By Kevin Krolicki
DETROIT (Reuters) - To understand why critics say the market-based tax foreclosure system is failing in Detroit, drive up Desoto Street near the city's geographic center.
The street is a mix of older ranch-style homes, new construction financed by a local church and wide-open green spaces where homes have been demolished or burned down.
Fifteen vacant lots on the street were listed in the October auction by Wayne County officials after owners failed to pay taxes for the past three years. None of the lots sold at the minimum bid of $500.
But on Desoto on a recent afternoon, residents were not even aware their neighborhood had been on the auction block.
"It would be nice if someone would come in here," said Mary White, 74, who has lived in the house her late husband built on Desoto for 20 years.
"Right now though, people can't afford anything. And the city has to send workers out to keep it mowed."
Americans have grown used to the idea that Detroit -- a one-time industrial powerhouse -- is a dying city with unemployment of 28 percent.
Collateral damage could include a government foreclosure system rooted in the belief that markets will clear and buyers must rule.
A tax foreclosure auction last week in Detroit failed to sell more than 80 percent of the properties on the block.
County officials had no immediate estimate on how much the auction had raised to offset lost taxes. The immediate goal was to cover the cost of staging the event in a downtown ballroom.
Sales in Detroit's first 12 tax wards -- an area including the city's oldest neighborhoods -- raised just over $250,000 on almost 200 transactions, notes from the auction show.
"Public tax auctions are like eating Cheetos for breakfast. It fills you up but it's unhealthy," said Dan Kildee, treasurer of Genesee County near Flint, Michigan. "These auctions bring in some quick cash but they do nothing for blight."
Proponents of change say Detroit and other declining cities should scrap tax auctions, as Flint has done under a "land bank" program pioneered by Kildee and being studied elsewhere.
That approach sells more valuable houses through brokers to court new residents. Other land is allowed to revert to green space and growing community gardens or stitched together in larger plots for redevelopment.
Detroit's bonanza of annual sales favor absentee owners and risk deepening the city's growing vacancy crisis, critics say.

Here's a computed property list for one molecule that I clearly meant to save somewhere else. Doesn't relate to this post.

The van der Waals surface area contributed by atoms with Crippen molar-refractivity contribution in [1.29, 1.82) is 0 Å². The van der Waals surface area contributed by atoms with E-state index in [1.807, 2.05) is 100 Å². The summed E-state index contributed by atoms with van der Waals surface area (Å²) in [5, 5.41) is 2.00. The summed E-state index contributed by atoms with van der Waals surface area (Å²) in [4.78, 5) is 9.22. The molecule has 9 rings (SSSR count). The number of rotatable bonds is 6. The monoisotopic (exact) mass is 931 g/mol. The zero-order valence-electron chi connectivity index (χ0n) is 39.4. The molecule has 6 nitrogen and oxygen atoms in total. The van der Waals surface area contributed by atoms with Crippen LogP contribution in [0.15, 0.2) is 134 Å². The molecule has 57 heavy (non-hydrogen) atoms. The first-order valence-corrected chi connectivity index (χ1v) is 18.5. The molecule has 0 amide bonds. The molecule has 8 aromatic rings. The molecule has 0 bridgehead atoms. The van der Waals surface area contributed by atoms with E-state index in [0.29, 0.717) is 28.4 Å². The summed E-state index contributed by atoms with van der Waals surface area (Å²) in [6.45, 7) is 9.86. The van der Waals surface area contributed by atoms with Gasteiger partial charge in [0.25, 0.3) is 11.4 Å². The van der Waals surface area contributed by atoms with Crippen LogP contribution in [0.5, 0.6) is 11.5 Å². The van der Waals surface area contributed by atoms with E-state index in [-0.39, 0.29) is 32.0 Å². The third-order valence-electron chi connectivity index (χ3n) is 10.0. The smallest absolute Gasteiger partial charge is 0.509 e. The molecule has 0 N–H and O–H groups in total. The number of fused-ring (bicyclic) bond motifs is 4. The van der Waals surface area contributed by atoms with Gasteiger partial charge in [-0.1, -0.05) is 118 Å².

"It's a fallacy that auction system is the way the private sector works," said Kildee. "For real estate, negotiated transactions are the way the market functions."
The problem is acute in Detroit because of a long-running decline that has taken its population down by half since 1950. The city remains at its peak size of 139 square miles but almost a third of that land is vacant.
Margaret Dewar, a University of Michigan professor of urban planning, said the tax foreclosure system in Detroit faces a range of problems.
The lack of disclosure on deed claims or even a listing of the condition of buildings on seized plots stacks the odds in favor of professional investors with research teams rather than home buyers who want to live in the city, she said.
Many investors also buy and never pay property taxes, using the system to dispose of land they cannot flip or rent out.
A study Dewar did of government foreclosure sales in Flint and Detroit showed that "land bank"-style transactions produced a better economic outcome.
"The results are better when there is a more deliberate process," she said.
Wayne County officials say their focus has been on preventing more tax foreclosures by running ad campaigns to get people with arrears to come in and work out payment plans.
"We face the export of manufacturing jobs and the depletion of the middle class -- a lot of things, unfortunately, have come together for Detroit," said Wayne County Chief Deputy Treasurer Terrance Keith. "The best system to address these problems would be for people to have jobs."
(Editing by Peter Bohan and John O'Callaghan)